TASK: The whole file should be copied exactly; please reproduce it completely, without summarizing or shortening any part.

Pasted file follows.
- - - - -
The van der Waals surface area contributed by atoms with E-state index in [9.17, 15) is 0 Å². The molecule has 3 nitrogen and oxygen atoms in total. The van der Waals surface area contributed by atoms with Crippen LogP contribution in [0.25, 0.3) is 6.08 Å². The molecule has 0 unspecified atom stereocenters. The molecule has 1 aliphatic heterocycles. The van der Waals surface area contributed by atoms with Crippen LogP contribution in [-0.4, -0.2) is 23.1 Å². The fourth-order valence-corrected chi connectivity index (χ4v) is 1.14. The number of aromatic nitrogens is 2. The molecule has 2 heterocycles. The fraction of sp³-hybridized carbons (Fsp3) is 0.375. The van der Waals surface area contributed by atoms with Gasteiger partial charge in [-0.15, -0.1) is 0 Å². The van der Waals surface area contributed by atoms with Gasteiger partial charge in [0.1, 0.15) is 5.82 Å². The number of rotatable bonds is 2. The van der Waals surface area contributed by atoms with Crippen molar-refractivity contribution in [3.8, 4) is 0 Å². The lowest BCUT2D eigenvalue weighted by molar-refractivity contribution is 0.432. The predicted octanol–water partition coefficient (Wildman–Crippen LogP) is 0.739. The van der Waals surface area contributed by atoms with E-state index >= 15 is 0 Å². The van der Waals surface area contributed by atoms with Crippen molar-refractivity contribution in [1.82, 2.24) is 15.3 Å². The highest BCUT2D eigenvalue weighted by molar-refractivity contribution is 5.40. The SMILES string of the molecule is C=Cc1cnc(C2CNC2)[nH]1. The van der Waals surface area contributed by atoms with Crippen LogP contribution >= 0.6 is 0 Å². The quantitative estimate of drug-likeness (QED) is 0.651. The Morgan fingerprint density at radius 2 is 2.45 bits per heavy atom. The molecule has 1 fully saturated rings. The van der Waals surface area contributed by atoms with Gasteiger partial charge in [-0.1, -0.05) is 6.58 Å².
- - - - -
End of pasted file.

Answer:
The van der Waals surface area contributed by atoms with E-state index in [9.17, 15) is 0 Å². The molecule has 3 nitrogen and oxygen atoms in total. The van der Waals surface area contributed by atoms with Crippen LogP contribution in [0.25, 0.3) is 6.08 Å². The molecule has 0 unspecified atom stereocenters. The molecule has 1 aliphatic heterocycles. The van der Waals surface area contributed by atoms with Crippen LogP contribution in [-0.4, -0.2) is 23.1 Å². The fourth-order valence-corrected chi connectivity index (χ4v) is 1.14. The number of aromatic nitrogens is 2. The molecule has 2 heterocycles. The fraction of sp³-hybridized carbons (Fsp3) is 0.375. The van der Waals surface area contributed by atoms with Gasteiger partial charge in [-0.15, -0.1) is 0 Å². The van der Waals surface area contributed by atoms with Gasteiger partial charge in [0.1, 0.15) is 5.82 Å². The number of rotatable bonds is 2. The van der Waals surface area contributed by atoms with Crippen molar-refractivity contribution in [3.8, 4) is 0 Å². The lowest BCUT2D eigenvalue weighted by molar-refractivity contribution is 0.432. The predicted octanol–water partition coefficient (Wildman–Crippen LogP) is 0.739. The van der Waals surface area contributed by atoms with E-state index >= 15 is 0 Å². The van der Waals surface area contributed by atoms with Crippen molar-refractivity contribution in [1.82, 2.24) is 15.3 Å². The highest BCUT2D eigenvalue weighted by molar-refractivity contribution is 5.40. The SMILES string of the molecule is C=Cc1cnc(C2CNC2)[nH]1. The van der Waals surface area contributed by atoms with Crippen LogP contribution >= 0.6 is 0 Å². The quantitative estimate of drug-likeness (QED) is 0.651. The Morgan fingerprint density at radius 2 is 2.45 bits per heavy atom. The molecule has 1 fully saturated rings. The van der Waals surface area contributed by atoms with Gasteiger partial charge in [-0.1, -0.05) is 6.58 Å².